NHF Chairman DeMars began by discussing the Atomic Energy Commission’s decision in 1954 to ask Rickover and his staff to build the world’s first civilian nuclear power station. Such a system would deliver clean electricity to the nation’s electric system. The task laid in front of Rickover was not small or simple. As DeMars noted, Rickover was admittedly nervous to take on such an ambitious assignment.
Such a herculean tasked would require cooperation with the British. Rickover planned to assemble a team of eight to meet with UK representatives over the course of the 1954 Christmas holiday at Harwell nuclear lab to discuss a plan of action and cooperation. The rest of Admiral DeMars’ talk highlighted the eleven days that Rickover’s team of experts and specialists spent at Harwell. Long full day sessions and grueling interviews between Naval Reactor and Westinghouse specialists with Harwell experts shortened Rickover’s visit by several days. He subsequently returned several times between 1955 and 1957.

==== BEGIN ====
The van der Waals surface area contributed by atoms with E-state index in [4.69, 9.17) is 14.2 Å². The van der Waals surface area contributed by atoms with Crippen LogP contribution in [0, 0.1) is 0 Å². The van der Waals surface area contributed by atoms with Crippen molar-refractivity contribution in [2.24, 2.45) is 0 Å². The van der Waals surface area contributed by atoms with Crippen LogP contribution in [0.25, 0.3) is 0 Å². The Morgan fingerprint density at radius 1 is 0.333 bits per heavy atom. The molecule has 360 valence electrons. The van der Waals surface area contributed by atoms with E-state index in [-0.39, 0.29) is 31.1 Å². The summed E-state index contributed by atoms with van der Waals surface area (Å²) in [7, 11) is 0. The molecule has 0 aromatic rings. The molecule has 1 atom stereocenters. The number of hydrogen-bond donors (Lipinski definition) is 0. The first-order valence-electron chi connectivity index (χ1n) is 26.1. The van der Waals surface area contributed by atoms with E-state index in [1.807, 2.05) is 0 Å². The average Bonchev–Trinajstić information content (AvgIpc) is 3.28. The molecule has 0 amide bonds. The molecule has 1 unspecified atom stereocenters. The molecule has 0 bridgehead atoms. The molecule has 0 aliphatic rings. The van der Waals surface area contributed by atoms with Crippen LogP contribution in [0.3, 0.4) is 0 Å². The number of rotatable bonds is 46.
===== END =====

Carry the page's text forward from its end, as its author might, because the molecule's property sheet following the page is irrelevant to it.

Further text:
These visits and talks, added by the launching of Sputnik in 1957 and Eisenhower’s NATO speech that year, sparked the need to make amendments to the Atomic Energy Act. By 1959, Rickover had met with the Chairman of the Atomic Energy Commission and the British Atomic Energy Authority about exchanging reactor information in order to conserve the scientific and engineering talent of the two countries:
“You have to remember that Rickover started dealing with the UK in a really unauthorized way in 1953. You finally get congressional approval in 1958, so he had operated on his own for about five years [. . .] moving things ahead.”